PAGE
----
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Spokane man’s dog killed from apparent ‘stray voltage’ on downtown sidewalk

A Spokane man is devastated after his dog was electrocuted in downtown Spokane due to an apparent heated sidewalk malfunction.

SPOKANE, Wash. – A Spokane man is devastated after his dog was electrocuted in downtown Spokane due to an apparent heated sidewalk malfunction.   

Zach Harper was walking his dog, Hank, on a sidewalk outside of the Washington Trust Bank building’s parking garage on First Avenue on Tuesday when Hank appeared to suffer an electric shock. Hank died minutes later.

"My dog completely froze and then went straight into sounds I've never heard him make before," Harper told KREM 2. 

Harper said he thought Hank stepped on something. He reached for Hank, who bit his hand - something totally out of character for the young Border Collie/Australian Shepherd mix. 

Harper said the bank's building manager rushed to help and moved Hank to a different section of sidewalk, but Hank laid on the ground and started to go stiff. 

“I had to watch my 4-year-old, perfectly healthy, best friend of a dog, Hank pass away directly in front of me, and a crowd of others that were trying to help,” Harper wrote on Facebook. “At this point, what I do understand is that it was an absolute ‘freak accident’ and I don’t even know how to begin to describe was has happened, how I feel, or where I go from here. He was absolutely helpless…and it was so incredibly traumatic and sad to be part of.”

Harper said he reached for his phone, which had fallen behind Hank, and felt a jolt. 

"That's when I started to yell, 'I think it's something in the pavement,'" Harper said. 

Hank stopped breathing and despite Harper and others trying to administer CPR, Hank passed away. 

Harper said Washington Trust Bank’s Chief Operating Officer reached out directly to him and is trying to “make this right.”

Watch: Harper talks to KREM about tragic incident

Electrocution from 'stray voltage' in sidewalk

Harper said he and his veterinarian believe Hank was electrocuted by a heated sidewalk, which malfunctioned. They also believe moisture and rock salt may have also carried the electricity to Hank.

Washington Trust Bank and Avista also said the heated sidewalk was likely to blame.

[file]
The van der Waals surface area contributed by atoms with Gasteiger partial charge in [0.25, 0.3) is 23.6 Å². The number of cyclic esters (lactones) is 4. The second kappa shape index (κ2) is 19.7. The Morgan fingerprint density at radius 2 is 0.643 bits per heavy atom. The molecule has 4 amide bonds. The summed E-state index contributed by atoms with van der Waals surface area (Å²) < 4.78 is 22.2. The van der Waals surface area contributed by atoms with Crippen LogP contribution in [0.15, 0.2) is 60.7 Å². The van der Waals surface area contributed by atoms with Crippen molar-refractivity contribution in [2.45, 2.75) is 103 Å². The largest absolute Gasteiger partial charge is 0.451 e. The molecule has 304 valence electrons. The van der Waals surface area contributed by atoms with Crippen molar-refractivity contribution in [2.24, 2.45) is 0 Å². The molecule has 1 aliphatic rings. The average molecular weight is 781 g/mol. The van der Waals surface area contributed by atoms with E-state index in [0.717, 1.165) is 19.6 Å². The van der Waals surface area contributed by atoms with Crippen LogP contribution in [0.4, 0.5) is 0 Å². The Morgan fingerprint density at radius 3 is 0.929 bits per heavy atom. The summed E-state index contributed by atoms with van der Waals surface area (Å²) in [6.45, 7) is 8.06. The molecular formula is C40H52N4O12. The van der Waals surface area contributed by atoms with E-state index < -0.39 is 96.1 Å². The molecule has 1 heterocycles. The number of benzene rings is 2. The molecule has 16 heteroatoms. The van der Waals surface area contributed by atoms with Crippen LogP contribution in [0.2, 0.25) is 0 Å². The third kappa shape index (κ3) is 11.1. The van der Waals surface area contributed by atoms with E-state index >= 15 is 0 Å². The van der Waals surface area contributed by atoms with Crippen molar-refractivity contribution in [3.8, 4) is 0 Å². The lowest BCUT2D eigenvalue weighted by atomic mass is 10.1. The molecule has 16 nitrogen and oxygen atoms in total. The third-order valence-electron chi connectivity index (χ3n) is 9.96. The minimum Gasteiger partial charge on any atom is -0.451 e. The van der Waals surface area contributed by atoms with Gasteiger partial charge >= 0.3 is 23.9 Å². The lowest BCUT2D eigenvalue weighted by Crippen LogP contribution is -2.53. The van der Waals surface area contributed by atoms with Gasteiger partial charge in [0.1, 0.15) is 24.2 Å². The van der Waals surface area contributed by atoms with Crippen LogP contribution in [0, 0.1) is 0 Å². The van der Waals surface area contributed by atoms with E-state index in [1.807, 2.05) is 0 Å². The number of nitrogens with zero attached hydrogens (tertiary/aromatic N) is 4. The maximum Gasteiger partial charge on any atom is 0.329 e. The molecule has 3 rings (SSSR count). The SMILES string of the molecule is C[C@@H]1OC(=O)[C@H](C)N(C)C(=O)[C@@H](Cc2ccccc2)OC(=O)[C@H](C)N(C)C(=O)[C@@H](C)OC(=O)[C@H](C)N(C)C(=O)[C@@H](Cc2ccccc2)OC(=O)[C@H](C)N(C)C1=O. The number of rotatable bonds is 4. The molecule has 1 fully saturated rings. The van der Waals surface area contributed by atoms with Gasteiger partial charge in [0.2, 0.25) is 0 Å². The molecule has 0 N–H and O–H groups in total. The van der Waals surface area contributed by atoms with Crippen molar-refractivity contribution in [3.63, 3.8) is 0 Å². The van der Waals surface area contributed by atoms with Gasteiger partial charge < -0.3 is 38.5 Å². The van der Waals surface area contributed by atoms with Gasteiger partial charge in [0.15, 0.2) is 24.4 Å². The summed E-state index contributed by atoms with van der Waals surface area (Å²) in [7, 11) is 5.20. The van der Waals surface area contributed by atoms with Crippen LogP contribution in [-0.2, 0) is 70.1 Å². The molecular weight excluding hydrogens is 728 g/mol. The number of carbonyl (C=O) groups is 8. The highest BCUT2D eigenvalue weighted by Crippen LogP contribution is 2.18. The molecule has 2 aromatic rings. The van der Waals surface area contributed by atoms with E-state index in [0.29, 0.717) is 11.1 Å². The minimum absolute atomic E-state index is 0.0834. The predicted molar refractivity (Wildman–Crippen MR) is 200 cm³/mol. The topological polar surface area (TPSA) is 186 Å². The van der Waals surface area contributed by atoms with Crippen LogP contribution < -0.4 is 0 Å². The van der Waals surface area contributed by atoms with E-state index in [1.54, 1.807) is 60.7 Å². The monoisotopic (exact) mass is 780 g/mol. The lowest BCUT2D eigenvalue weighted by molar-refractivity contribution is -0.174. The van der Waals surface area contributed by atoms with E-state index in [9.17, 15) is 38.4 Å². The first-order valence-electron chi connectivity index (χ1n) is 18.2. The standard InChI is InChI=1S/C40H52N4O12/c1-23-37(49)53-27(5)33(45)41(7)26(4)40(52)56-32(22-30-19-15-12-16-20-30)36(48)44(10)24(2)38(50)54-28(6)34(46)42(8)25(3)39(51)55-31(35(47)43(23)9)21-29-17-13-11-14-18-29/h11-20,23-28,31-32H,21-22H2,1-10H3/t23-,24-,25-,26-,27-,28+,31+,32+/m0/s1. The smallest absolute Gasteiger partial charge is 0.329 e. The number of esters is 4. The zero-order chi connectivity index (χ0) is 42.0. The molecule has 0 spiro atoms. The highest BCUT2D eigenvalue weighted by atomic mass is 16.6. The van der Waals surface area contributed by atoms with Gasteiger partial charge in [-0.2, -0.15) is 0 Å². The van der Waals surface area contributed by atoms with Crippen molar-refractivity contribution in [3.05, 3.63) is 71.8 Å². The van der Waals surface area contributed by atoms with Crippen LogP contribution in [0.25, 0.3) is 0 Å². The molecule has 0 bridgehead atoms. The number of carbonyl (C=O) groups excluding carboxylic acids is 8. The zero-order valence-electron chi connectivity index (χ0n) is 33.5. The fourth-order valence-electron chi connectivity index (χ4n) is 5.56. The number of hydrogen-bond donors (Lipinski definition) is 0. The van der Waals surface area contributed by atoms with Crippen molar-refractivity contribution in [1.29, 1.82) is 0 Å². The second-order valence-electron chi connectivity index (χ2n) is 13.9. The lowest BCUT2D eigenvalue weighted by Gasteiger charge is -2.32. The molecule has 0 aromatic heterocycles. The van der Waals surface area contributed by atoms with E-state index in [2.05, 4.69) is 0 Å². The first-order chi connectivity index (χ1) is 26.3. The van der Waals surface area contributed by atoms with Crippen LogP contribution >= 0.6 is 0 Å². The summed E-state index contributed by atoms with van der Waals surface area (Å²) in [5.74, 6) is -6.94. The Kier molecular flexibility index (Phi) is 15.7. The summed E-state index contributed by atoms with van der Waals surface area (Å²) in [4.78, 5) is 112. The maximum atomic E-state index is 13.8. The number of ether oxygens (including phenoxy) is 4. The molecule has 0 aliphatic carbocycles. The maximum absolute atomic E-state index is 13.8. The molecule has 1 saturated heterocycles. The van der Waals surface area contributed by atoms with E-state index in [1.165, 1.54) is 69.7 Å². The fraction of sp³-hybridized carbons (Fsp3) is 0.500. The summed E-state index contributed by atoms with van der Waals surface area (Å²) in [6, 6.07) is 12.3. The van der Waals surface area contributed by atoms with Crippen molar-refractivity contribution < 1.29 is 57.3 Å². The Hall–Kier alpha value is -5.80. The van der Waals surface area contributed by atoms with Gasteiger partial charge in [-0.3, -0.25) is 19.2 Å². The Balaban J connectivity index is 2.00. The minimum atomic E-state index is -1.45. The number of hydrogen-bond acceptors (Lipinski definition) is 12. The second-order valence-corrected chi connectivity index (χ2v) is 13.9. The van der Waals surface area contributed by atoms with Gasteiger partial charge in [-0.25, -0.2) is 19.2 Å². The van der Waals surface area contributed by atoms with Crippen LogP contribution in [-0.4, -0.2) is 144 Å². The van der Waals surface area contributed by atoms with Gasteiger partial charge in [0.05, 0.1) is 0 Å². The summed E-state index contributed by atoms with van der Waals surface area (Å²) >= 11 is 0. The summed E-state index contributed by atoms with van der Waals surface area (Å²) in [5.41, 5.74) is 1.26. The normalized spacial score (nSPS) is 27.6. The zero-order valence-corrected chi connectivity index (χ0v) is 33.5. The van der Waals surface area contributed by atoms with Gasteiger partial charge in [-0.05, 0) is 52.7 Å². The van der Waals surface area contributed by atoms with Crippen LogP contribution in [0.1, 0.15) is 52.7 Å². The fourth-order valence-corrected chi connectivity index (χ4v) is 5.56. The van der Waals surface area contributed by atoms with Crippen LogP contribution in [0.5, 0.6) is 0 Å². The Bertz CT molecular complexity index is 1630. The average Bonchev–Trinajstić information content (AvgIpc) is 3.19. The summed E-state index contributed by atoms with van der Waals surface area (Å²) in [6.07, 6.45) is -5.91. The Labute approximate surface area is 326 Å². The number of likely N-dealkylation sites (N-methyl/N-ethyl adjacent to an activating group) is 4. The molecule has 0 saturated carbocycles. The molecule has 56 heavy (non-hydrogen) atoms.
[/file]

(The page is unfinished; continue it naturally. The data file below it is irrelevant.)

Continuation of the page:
Washington Trust Bank released a statement about the incident to KREM 2.

“It appears the death was caused by stray voltage,” bank leaders said. “We are in close contact with Zach during this difficult time and are broken-hearted for his loss."

The bank doesn’t yet know exactly what caused the stray voltage, but said it has turned off all electricity outside of the building and tested the area to make sure it is safe.

“We are working with our building manager, Avista, and outside engineers to determine the cause of this tragedy. After we determine the cause we will then determine what next steps are to assure something like this never occurs again,” Washington Trust Bank leaders said.

Avista said it received a call from Harper Tuesday afternoon and immediately began to investigate. The power company said the electrocution appears to have been caused by the heated sidewalk malfunction. 

“We have worked collaboratively with Washington Trust Bank to investigate this matter, and we understand that the issue relates to a problem with WTB’s sidewalk heating equipment,” Avista officials said. “We have inspected all Avista equipment in the vicinity of where the incident occurred and determined it to be in safe working order.”

An Avista spokesperson told KREM 2 the sidewalk is Washington Trust Bank's heating system. The company does not regulate that system and could not say whether it owned other heated sidewalks in the city. 

The city of Spokane said it does not have an inventory of heated sidewalks downtown, and does not require special permits or inspections for heated sidewalks.  

RELATED: City of Spokane, Avista say heated sidewalks aren't regulated after dog's electrocution

Owner urges others to take precautions

Harper said he is sharing his story in hopes that other dog owners protect their pets from the same tragic outcome. 

"As crazy as it is to put little booties on your dog, if it's wet outside I would absolutely encourage that because you could potentially save a life," he said. 

Harper also cautioned owners from letting their pets step on or go to the bathroom on metal objects when it's wet outside. 

Harper says he has an amazing support system and has been overwhelmed by how many people reached out after Hank's death, but he's still in shock.

 "It's still a tough reality to settle with I guess, knowing that something like this could happen on a public sidewalk," he said. 

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